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Female Haitian-American Legislator Elected To Top Post Of Brooklyn Democratic Party

Outgoing Brooklyn Democratic Party Chair, Frank Seddio, pins his successor, Assemblywoman, Rodneyse Bichotte.

Female Haitian-American Legislator Elected To Top Post Of Brooklyn Democratic Party

BROOKLYN, New York, January 21, 2020 (CMC) – Haitian American legislator, Rodneyse Bichotte, has created history, by becoming the first woman and first Caribbean American to be elected Chair of the Brooklyn Democratic Party, otherwise known as the Kings County Democratic Party.

Bichotte, the New York State Assemblywoman and daughter of Haitian immigrants, who represents the 42nd Assembly District in Brooklyn, replaced Frank Seddio, 74, who retired, last Wednesday.

Bichotte, who is also a member of the Democratic State Committee for the 42nd District, was the first Haitian American in New York City to be elected to the New York State Assembly.

“With a new decade comes the need for a fresh perspective and a commitment to transparency, as Brooklyn’s diverse group of District Leaders gathered to determine, who would best unify and strengthen the Democratic stronghold in upcoming election cycles,” Bichotte told the Caribbean Media Corporation (CMC) soon after her uncontested election, yesterday.

“I thank Frank Seddio for his leadership, service, and effort to unify the party. Over the last few years, we have developed mutual respect as colleagues and friends. Although we did not agree on every issue, we never lost sight of what matters most – working together to advance the Democratic Party agenda.”

Bichotte said the historic vote, proving that the future of the burgeoning political party is female, “will help increase the number of women, especially women of colour, running for, and elected to, public office across the City and State of New York.

“It is more important than ever that our leadership reflects the diverse communities that have kept Brooklyn and our Democratic Party going for decades,” she said, noting that more women of colour and descendants of immigrants, like her, are running for public office “to amplify the voices of their local communities and add to the public discourse”.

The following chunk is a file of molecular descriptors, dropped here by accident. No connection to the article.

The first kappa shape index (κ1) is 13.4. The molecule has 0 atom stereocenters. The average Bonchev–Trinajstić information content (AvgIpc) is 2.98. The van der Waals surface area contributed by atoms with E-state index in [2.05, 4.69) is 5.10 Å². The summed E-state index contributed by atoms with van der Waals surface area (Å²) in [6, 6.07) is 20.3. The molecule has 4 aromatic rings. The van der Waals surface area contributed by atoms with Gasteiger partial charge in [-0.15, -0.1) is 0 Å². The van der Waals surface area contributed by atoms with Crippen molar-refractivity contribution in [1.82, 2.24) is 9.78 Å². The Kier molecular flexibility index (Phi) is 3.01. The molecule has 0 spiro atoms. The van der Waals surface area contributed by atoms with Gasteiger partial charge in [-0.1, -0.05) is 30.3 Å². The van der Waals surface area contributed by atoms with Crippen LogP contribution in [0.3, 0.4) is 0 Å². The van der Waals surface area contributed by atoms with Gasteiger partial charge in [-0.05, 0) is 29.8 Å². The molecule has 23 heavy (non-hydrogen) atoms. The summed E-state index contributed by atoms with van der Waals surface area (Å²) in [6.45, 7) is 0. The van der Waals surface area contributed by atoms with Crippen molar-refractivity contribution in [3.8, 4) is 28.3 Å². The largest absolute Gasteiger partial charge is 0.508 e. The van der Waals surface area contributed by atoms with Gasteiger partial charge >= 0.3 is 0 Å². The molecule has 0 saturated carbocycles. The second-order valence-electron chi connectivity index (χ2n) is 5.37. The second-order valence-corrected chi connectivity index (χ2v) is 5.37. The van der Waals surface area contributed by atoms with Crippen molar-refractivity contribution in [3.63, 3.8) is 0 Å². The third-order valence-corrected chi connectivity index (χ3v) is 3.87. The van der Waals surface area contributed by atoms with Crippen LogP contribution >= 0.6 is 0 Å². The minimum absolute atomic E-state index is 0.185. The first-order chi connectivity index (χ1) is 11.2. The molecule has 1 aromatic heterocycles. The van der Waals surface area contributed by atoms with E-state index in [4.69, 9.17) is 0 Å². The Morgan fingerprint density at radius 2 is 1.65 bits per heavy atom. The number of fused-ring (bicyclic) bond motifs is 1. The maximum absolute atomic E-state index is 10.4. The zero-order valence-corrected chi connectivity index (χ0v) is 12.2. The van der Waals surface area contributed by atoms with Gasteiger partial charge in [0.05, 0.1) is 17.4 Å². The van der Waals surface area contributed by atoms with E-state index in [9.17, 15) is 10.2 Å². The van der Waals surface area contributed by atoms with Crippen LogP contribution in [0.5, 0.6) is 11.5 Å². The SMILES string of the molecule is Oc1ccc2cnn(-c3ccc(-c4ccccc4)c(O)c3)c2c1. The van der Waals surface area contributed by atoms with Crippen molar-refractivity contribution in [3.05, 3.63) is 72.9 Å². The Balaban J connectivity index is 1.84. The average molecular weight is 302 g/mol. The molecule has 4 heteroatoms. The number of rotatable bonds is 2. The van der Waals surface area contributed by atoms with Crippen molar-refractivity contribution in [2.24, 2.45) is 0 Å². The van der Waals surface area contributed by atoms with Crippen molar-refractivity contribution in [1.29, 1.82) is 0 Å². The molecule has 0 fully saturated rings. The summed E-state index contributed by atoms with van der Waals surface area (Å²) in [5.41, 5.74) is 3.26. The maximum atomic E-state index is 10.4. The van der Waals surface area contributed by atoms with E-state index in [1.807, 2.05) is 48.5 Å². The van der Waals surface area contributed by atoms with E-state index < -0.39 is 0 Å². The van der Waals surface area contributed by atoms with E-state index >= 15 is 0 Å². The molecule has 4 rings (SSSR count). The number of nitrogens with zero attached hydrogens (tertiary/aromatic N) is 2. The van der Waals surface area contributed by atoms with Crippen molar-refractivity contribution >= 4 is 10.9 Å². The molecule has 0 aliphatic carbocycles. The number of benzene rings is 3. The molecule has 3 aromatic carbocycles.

“Moreover, community and grassroots engagement are necessary to increase civic engagement across the borough,” Bichotte said.

From the judicial bench to Gracie Mansion, the official residence of the Mayor of New York, Bichotte said she has weighed in on local and citywide races, “providing critical support in organizing, petitioning, fundraising, canvassing and community outreach”.

Although she has helped in the election of a number of male candidates to higher office, Bichotte said she has “made it a point to support qualified female candidates”.

The three-term incumbent in the New York State, was last year named among City and State’s Brooklyn Power 100 and Black 100 lists for her effectiveness.

“Given the importance of this year’s presidential election and next year’s municipal elections, I am honoured to have been elected as the first female Democratic County Leader in New York City, at such a pivotal time,” Bichotte said.

“I want to thank the Kings County Democratic District Leaders for their confidence and partnership, as we move forward into a new decade of opportunities, to truly transform New York City’s political landscape,” she added.

Bichotte said the executive committee and district leaders will be convened soon, to discuss the future outlook for the Democratic Party in Brooklyn and effective strategies to win more seats, build up the financial treasury, enact transparency and accountability, and bring about civic engagement throughout the county.

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